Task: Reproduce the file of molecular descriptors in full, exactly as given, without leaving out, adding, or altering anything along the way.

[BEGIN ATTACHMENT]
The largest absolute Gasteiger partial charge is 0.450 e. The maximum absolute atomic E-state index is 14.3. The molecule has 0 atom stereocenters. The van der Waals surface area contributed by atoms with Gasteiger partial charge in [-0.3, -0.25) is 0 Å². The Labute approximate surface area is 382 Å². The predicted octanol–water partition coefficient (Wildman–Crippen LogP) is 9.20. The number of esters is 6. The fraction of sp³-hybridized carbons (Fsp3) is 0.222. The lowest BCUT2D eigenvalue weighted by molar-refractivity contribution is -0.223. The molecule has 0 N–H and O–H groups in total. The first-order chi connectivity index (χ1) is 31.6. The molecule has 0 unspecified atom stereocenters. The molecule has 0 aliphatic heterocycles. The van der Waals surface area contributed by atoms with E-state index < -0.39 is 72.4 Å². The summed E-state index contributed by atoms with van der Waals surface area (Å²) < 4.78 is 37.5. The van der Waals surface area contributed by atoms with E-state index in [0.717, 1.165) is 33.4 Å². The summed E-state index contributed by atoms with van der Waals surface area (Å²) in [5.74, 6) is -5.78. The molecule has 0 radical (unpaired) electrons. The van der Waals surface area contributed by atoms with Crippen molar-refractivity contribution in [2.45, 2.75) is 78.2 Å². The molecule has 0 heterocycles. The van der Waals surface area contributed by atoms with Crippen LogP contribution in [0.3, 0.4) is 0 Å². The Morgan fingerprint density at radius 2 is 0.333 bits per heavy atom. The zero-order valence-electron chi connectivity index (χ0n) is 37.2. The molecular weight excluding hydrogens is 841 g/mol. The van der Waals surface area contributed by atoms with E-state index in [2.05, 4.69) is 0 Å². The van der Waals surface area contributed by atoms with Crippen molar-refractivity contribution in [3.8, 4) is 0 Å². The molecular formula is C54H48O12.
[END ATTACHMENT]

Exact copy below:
The largest absolute Gasteiger partial charge is 0.450 e. The maximum absolute atomic E-state index is 14.3. The molecule has 0 atom stereocenters. The van der Waals surface area contributed by atoms with Gasteiger partial charge in [-0.3, -0.25) is 0 Å². The Labute approximate surface area is 382 Å². The predicted octanol–water partition coefficient (Wildman–Crippen LogP) is 9.20. The number of esters is 6. The fraction of sp³-hybridized carbons (Fsp3) is 0.222. The lowest BCUT2D eigenvalue weighted by molar-refractivity contribution is -0.223. The molecule has 0 N–H and O–H groups in total. The first-order chi connectivity index (χ1) is 31.6. The molecule has 0 unspecified atom stereocenters. The molecule has 0 aliphatic heterocycles. The van der Waals surface area contributed by atoms with E-state index < -0.39 is 72.4 Å². The summed E-state index contributed by atoms with van der Waals surface area (Å²) < 4.78 is 37.5. The van der Waals surface area contributed by atoms with E-state index in [0.717, 1.165) is 33.4 Å². The summed E-state index contributed by atoms with van der Waals surface area (Å²) in [5.74, 6) is -5.78. The molecule has 0 radical (unpaired) electrons. The van der Waals surface area contributed by atoms with Crippen molar-refractivity contribution in [2.45, 2.75) is 78.2 Å². The molecule has 0 heterocycles. The van der Waals surface area contributed by atoms with Crippen LogP contribution in [0.3, 0.4) is 0 Å². The Morgan fingerprint density at radius 2 is 0.333 bits per heavy atom. The zero-order valence-electron chi connectivity index (χ0n) is 37.2. The molecular weight excluding hydrogens is 841 g/mol. The van der Waals surface area contributed by atoms with E-state index in [2.05, 4.69) is 0 Å². The van der Waals surface area contributed by atoms with Crippen molar-refractivity contribution in [3.8, 4) is 0 Å². The molecular formula is C54H48O12.